But back to the book…

Maid is searing with brutal honesty. Land’s love and devotion to her daughter is undeniable as is her willingness to make a better life using various options. Her resourcefulness is both admirable and clever. I couldn’t help but root for her. Does she at times feel sorry for herself? Well, of course. She is human, after all. There certain times in one’s life when you just got to cry over your lot in life, and then you move on.

In the end people who are struggling like Land deserve respect, not empty pity or utter derision lacking any type of empathy.

In the end Maid convinces the reader to look beyond the stereotypes you may have swirling in your brain when it comes to the poor, anyone on benefits or those faceless, nameless heroes and heroines who make our lives much easier through their blood, sweat and tears.

Maid is a treasure of a memoir. Land should be very proud of herself, and I hope she keeps writing. I expect more from her. She’s one to watch.

Book Review: Man Mission-Four Men, Fifteen Years, One Epic Journey by Eytan Uliel

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“The pick-up truck hurtles down a dirt road in rural New Zealand. In the back it’s just me, four loaded guns, and some kilo of drugs. I’m going to die, I think. And not for the first time today.”

Well, that’s one way to grab my attention. It’s also the opening of the book Man Mission-Four Men, Fifteen Years, One Epic Journey-a bloke version of Eat, Pray, Love, but also a complete anti-thesis.

Written by seasoned traveler and writer Eytan Uliel, Man Mission is an exotic stew with hearty heapings of fiction, travel guide and possible memoir. And it’s also an eye-opener for anyone whose idea of roughing it is no room service and believes a week of adventure is a vacation at the local water park.

Man Mission is about four young men, still in college and about to start life in the “real world.” Because of their friendship and their love of travel, these four mates will get together to travel to one country per year and will deal with the good, bad, and ugly as only they can (or think they can). They continue to do this even as they embark on careers, marriage and family life. All four friends find challenge in both the humdrum of domesticity and the excitement of their “Man  Mission.”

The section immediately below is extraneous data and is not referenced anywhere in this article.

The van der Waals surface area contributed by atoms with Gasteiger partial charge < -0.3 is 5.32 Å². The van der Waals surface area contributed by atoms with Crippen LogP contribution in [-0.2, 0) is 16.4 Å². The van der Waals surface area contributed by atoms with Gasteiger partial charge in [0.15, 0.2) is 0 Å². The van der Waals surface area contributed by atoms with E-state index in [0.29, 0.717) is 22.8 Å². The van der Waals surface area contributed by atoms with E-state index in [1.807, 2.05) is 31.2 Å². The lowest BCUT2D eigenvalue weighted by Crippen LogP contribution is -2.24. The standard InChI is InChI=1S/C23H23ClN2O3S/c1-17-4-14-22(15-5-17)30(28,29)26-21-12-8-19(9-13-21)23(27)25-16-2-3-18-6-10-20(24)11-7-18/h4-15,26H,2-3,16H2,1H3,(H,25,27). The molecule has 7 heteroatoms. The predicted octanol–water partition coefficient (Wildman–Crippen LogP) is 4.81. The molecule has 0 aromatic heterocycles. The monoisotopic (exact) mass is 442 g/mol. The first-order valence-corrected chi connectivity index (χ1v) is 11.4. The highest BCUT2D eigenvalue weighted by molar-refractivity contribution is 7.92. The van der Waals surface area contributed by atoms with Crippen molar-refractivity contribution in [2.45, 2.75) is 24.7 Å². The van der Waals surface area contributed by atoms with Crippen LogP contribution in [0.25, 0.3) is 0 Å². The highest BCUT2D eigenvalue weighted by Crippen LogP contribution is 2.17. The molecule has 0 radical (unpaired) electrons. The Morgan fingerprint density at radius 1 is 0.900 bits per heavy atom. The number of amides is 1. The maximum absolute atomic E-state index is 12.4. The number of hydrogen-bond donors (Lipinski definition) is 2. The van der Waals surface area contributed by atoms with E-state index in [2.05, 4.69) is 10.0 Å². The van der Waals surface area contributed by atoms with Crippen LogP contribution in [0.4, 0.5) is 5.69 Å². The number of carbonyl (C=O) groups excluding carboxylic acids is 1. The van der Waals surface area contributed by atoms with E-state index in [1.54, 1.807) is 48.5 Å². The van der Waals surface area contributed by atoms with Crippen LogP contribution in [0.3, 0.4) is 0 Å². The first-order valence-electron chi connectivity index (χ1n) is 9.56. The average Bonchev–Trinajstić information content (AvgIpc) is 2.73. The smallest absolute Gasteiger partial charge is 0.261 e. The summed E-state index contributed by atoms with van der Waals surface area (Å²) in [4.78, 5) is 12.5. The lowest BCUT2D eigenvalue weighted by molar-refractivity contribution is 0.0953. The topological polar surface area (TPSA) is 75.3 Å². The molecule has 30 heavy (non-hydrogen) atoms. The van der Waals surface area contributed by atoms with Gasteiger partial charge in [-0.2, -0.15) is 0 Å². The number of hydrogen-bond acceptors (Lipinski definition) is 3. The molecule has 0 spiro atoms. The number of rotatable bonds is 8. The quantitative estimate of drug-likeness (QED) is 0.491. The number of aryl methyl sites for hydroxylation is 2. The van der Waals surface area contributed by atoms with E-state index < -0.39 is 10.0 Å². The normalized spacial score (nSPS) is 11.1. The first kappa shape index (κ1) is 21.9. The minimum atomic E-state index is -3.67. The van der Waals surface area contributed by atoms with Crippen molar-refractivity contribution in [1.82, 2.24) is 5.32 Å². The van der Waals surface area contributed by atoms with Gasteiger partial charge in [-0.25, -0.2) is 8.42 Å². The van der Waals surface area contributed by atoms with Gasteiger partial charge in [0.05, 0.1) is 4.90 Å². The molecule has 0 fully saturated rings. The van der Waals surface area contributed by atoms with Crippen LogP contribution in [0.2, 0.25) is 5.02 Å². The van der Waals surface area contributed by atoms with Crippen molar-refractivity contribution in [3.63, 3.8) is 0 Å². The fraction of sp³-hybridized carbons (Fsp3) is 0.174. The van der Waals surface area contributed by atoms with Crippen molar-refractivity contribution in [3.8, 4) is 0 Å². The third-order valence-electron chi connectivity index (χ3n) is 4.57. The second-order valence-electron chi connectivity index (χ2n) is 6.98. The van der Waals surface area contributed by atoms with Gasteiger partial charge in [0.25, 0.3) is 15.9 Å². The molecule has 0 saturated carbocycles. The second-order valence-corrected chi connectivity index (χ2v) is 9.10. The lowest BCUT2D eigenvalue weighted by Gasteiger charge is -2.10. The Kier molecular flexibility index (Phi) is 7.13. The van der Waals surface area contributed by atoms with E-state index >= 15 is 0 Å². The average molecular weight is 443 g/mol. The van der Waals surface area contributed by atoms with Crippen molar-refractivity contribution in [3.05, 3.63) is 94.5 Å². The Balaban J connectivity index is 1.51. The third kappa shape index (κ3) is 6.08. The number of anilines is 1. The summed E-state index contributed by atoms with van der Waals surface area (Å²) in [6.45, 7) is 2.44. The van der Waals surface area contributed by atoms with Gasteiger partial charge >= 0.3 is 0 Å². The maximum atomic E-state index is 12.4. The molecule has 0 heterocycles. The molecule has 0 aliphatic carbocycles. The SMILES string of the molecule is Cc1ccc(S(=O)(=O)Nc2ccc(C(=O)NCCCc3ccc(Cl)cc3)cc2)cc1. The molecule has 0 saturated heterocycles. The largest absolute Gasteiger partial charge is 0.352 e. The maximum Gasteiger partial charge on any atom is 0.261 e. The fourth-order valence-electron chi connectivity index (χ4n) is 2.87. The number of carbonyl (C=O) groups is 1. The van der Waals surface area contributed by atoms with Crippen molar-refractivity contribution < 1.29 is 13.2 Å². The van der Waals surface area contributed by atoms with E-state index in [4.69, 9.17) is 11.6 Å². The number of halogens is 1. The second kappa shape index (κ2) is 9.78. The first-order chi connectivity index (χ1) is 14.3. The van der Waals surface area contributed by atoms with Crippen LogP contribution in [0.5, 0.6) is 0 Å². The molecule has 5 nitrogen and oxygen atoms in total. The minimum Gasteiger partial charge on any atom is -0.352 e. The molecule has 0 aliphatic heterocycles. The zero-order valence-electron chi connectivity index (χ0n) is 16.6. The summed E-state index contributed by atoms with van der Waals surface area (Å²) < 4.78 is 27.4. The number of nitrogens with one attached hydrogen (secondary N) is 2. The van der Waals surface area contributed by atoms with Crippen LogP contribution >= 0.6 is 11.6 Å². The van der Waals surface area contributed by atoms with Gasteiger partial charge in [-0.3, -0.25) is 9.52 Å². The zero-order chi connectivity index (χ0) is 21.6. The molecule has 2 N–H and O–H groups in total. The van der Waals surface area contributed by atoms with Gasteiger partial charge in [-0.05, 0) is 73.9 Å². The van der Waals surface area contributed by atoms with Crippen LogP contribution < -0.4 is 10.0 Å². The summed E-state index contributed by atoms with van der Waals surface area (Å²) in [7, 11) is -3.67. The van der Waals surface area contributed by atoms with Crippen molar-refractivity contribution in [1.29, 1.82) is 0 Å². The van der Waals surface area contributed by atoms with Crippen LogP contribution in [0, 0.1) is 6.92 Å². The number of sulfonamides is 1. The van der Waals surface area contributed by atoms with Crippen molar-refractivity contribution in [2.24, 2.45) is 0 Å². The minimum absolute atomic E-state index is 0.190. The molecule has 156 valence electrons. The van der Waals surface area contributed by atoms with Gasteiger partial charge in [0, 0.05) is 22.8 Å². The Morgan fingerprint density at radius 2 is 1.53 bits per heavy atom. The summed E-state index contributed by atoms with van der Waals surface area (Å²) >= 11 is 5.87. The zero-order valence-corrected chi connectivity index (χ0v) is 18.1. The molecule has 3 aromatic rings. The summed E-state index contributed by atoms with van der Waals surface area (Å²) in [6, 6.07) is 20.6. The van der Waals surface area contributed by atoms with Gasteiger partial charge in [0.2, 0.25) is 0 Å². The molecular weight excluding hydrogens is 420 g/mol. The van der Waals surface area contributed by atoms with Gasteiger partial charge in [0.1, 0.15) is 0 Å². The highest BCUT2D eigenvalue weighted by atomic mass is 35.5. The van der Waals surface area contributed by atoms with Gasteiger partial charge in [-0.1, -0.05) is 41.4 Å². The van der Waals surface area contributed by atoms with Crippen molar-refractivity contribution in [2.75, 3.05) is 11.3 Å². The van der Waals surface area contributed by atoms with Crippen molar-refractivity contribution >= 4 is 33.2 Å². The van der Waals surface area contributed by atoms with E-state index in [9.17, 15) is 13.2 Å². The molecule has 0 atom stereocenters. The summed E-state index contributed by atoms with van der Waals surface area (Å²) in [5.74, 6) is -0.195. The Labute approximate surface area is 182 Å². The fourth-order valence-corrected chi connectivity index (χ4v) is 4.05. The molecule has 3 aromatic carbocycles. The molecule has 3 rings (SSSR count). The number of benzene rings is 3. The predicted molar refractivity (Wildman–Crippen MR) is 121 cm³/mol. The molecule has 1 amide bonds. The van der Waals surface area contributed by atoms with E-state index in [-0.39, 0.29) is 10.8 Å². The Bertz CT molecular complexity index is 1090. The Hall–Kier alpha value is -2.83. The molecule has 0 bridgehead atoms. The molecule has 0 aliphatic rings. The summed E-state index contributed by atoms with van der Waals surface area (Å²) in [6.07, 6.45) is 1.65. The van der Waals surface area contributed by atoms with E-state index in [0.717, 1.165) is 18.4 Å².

Man Mission is divided into three parts, simply called part one, part two, and part three; and it packs it up at the end with an epilogue called Home.

Some of the countries these mates traverse include Vietnam, Thailand, Fiji, South Africa, Iceland, Spain, Peru, and the good, old US of A. Included with the Man Mission is their manifesto, which includes such gems like going beyond one’s limits and no luxuries allowed.

A certain pink bracelet also is part of the Man Mission, a dude’s version of “The Sisterhood of the Traveling Pants.”

Over the course of 15 years these mates straddle a high wire of challenges of their vacations with the challenges of careers and domesticity (and like I mentioned, often the last two seem more challenging than the actual adventures).

The travels are definitely crazy and audacious. And the dialogue among the men is very rich and detailed, filled with both macho bluster and candid vulnerability. It certainly gave me a look into the male mind. Men, are both simple and complex (in other words, human).

If I have one quibble when it comes to Man Mission, I do wish Uliel would have painted the women in Man Mission with a more colorful brush. To me, they came across with all the depth as a shot of tequila when I would have preferred a full margarita (FYI-raspberry margaritas are my fave).